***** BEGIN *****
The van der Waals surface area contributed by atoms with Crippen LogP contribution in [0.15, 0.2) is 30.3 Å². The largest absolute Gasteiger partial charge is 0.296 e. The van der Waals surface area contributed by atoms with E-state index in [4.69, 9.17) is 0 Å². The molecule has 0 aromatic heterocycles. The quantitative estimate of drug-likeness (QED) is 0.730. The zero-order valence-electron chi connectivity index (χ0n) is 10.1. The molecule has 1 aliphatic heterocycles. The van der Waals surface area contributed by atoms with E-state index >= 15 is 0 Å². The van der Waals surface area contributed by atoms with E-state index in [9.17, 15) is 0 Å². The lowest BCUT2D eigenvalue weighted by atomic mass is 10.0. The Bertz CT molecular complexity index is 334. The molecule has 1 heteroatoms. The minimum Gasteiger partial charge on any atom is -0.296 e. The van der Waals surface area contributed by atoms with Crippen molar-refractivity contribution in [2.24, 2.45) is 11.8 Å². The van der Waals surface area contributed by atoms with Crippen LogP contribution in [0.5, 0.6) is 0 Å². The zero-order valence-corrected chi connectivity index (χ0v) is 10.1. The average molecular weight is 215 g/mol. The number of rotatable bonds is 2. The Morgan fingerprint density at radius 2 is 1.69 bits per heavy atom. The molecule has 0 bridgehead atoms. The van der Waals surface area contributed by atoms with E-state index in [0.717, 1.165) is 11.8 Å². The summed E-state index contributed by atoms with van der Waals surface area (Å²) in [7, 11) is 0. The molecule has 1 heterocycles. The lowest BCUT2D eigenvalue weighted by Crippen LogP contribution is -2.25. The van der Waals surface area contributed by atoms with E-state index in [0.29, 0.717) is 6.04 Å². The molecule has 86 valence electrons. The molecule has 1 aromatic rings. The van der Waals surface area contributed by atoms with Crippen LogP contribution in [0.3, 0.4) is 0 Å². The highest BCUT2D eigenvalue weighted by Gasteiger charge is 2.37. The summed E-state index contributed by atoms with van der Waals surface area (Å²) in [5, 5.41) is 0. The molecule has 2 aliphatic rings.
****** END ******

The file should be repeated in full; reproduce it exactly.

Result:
The van der Waals surface area contributed by atoms with Crippen LogP contribution in [0.15, 0.2) is 30.3 Å². The largest absolute Gasteiger partial charge is 0.296 e. The van der Waals surface area contributed by atoms with E-state index in [4.69, 9.17) is 0 Å². The molecule has 0 aromatic heterocycles. The quantitative estimate of drug-likeness (QED) is 0.730. The zero-order valence-electron chi connectivity index (χ0n) is 10.1. The molecule has 1 aliphatic heterocycles. The van der Waals surface area contributed by atoms with E-state index >= 15 is 0 Å². The van der Waals surface area contributed by atoms with E-state index in [9.17, 15) is 0 Å². The lowest BCUT2D eigenvalue weighted by atomic mass is 10.0. The Bertz CT molecular complexity index is 334. The molecule has 1 heteroatoms. The minimum Gasteiger partial charge on any atom is -0.296 e. The van der Waals surface area contributed by atoms with Crippen molar-refractivity contribution in [2.24, 2.45) is 11.8 Å². The van der Waals surface area contributed by atoms with Crippen LogP contribution in [0.5, 0.6) is 0 Å². The zero-order valence-corrected chi connectivity index (χ0v) is 10.1. The average molecular weight is 215 g/mol. The number of rotatable bonds is 2. The Morgan fingerprint density at radius 2 is 1.69 bits per heavy atom. The molecule has 0 bridgehead atoms. The van der Waals surface area contributed by atoms with E-state index in [0.717, 1.165) is 11.8 Å². The summed E-state index contributed by atoms with van der Waals surface area (Å²) in [7, 11) is 0. The molecule has 1 heterocycles. The lowest BCUT2D eigenvalue weighted by Crippen LogP contribution is -2.25. The van der Waals surface area contributed by atoms with E-state index in [0.29, 0.717) is 6.04 Å². The molecule has 86 valence electrons. The molecule has 1 aromatic rings. The van der Waals surface area contributed by atoms with Crippen LogP contribution in [0.3, 0.4) is 0 Å². The highest BCUT2D eigenvalue weighted by Gasteiger charge is 2.37. The summed E-state index contributed by atoms with van der Waals surface area (Å²) in [5, 5.41) is 0. The molecule has 2 aliphatic rings.